Phenology of EAB and Parasitoids in Kentucky

Grants and Contracts Details


This Work Plan reflects a cooperative relationship between the University of Kentucky Research Foundation and Animal and Plant Health Inspection Service (APHIS), Plant Protection and Quarantine (PPQ). It outlines the mission-related objectives and anticipated accomplishments as well as the approach for conducting research investigating how classical biological control agents targeting the emerald ash borer are affected by regional variation in host plant and pest phenology, and the related roles and responsibilities of the parties as negotiated. II. Background – Considerable knowledge of the emerald ash borer (EAB) life cycle and released biological control agents has been generated through life table analyses in historically invaded areas of North America, primarily at northerly latitudes, but our understanding of host-parasitoid dynamics is less complete in the south, in part because of the relatively late arrival of EAB in the region. Although Fraxinus hosts are prevalent, forests in the south differ in composition and structure from their northern counterparts, and clear climatic differences are evident. There appears to be a more compressed one-year life cycle of EAB in the south, calling into question the predictability of parasitoid efficacy relative to what’s known from northern forests. As EAB continues to expand its geographic range in the south, it is critically important that we develop a clear picture of host development and host-parasitoid relationships so as to maximize efforts at effective mitigation through classical biological control. Of the four Asian parasitic wasp species approved and utilized in biological control releases in the US, three (Tetrastichus planipennisi, Spathius agrili, S. galinae) parasitize EAB larvae, and the fourth (Oobius agrili) is an EAB egg parasitoid. Tetrastichus planipennisi and S. galinae emerge in early spring, when mature EAB larvae are only available in the north where EAB often exhibits a two-year life-cycle. When these parasitoids emerge in the spring in the south, all EAB are in the overwintering chambers and are unavailable for parasitization; thus these species are unlikely to establish in more southerly latitudes. Spathius agrili emerges in the summer, >30 d after EAB emergence, and is well synchronized with EAB in the south where the one-year EAB life cycle prevails. Based on these observations, we expect Tetrastichus planipennisi and Spathius galinae to establish in the north (>40° N) and Spathius agrili to establish in the south. Kentucky EAB populations are ideally located (37-40° N) to evaluate this. The primary purpose of this agreement is to provide support to address knowledge gaps that exist for optimizing biological control efforts targeting emerald ash borer in the south. Before allocating additional resources for parasitoid releases in southerly latitudes, we must gain a greater understanding of whether the released insects are establishing, persisting, and building in numbers adequate to contribute to EAB population regulation. III. Objectives – We are conducting life table analyses of EAB in more recently invaded, southerly regions (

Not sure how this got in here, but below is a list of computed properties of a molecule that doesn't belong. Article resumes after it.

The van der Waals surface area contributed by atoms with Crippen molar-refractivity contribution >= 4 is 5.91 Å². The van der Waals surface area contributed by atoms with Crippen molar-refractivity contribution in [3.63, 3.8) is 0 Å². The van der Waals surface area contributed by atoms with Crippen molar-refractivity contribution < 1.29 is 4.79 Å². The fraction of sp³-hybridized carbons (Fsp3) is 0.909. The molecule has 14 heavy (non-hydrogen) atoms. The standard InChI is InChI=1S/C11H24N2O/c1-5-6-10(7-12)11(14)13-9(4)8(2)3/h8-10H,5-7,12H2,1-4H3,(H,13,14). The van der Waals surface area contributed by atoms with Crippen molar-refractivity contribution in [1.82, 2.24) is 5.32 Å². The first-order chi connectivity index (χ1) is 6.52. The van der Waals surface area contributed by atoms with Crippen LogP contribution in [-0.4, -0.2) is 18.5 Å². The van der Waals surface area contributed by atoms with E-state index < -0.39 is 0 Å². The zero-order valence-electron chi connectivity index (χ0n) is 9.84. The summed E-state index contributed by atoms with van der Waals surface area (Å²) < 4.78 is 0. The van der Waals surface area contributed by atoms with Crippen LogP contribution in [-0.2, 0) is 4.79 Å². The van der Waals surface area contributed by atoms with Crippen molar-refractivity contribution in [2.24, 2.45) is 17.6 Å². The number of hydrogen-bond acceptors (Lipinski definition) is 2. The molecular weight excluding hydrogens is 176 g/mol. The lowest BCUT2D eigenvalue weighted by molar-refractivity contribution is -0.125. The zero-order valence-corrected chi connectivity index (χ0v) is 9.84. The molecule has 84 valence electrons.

Effective start/end date8/1/191/31/21


  • Animal and Plant Health Inspection Service: $66,692.00


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